Ineffective efforts to enforce celibacy upon the clergy continued throughout the ensuing centuries, with the issue being hotly debated. Impractical calls for married priests to abstain from sexual relations with their wives continued, such as the edict of the Council of Carthage (390 AD), which stated that priests “as guardians of purity, abstain from conjugal intercourse with their wives, so that those who serve at the altar may keep a perfect chastity”.

By the 12th century, despite nearly 800 years of decrees and canons with associated harsh penalties, the church had been largely unsuccessful in stifling the natural sexual inclinations of its priesthood. Open marriages, illicit concubines and secret mistresses abounded. This eventually led to the strongest-yet denunciation of clergy marriage by the First Lateran Council (1123 AD) which stated, “We absolutely forbid priests … to have concubines or contract marriage.” The second Lateran Council (1139 AD) added to this, ordering that priests who had wives or concubines be immediately deprived of their office and that “no one attend the masses of those who are known to have wives or concubines.”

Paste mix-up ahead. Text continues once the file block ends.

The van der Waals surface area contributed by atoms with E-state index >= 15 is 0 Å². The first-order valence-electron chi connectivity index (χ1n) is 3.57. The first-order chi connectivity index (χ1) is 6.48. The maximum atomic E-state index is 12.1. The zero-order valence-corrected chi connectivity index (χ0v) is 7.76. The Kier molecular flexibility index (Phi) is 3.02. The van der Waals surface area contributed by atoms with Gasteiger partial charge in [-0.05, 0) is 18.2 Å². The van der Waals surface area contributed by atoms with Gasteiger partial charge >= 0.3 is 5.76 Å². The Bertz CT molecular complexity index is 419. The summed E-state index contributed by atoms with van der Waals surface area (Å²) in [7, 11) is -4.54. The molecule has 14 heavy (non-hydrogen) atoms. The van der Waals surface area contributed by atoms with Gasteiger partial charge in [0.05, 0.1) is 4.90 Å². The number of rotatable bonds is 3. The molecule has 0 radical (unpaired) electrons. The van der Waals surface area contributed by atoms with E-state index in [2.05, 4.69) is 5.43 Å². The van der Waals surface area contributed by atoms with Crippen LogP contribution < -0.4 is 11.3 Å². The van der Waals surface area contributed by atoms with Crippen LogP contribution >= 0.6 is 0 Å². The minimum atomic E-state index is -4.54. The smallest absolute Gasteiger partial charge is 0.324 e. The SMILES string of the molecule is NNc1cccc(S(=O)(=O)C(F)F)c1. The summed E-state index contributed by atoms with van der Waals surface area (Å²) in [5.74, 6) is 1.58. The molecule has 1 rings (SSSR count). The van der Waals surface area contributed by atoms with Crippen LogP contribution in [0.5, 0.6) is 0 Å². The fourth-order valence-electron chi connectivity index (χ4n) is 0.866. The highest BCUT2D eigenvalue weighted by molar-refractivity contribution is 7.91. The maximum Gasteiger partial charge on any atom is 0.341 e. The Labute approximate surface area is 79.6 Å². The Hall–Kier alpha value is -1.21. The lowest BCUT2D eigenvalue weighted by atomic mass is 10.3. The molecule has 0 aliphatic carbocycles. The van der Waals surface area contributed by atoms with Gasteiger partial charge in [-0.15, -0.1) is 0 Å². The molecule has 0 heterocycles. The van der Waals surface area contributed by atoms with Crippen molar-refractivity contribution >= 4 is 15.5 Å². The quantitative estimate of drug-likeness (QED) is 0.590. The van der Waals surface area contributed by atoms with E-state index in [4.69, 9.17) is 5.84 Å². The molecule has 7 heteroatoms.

These much stricter decrees were effective only in driving the sexual practices of the clergy further underground. By the time of Martin Luther (1500’s), who would become the great protestant reformer, most priests still had a secret mistress and often had children by her, with parishioners turning a blind eye to the practice. In the larger towns and cities of Europe, there were even brothels dedicated to the servicing of priests.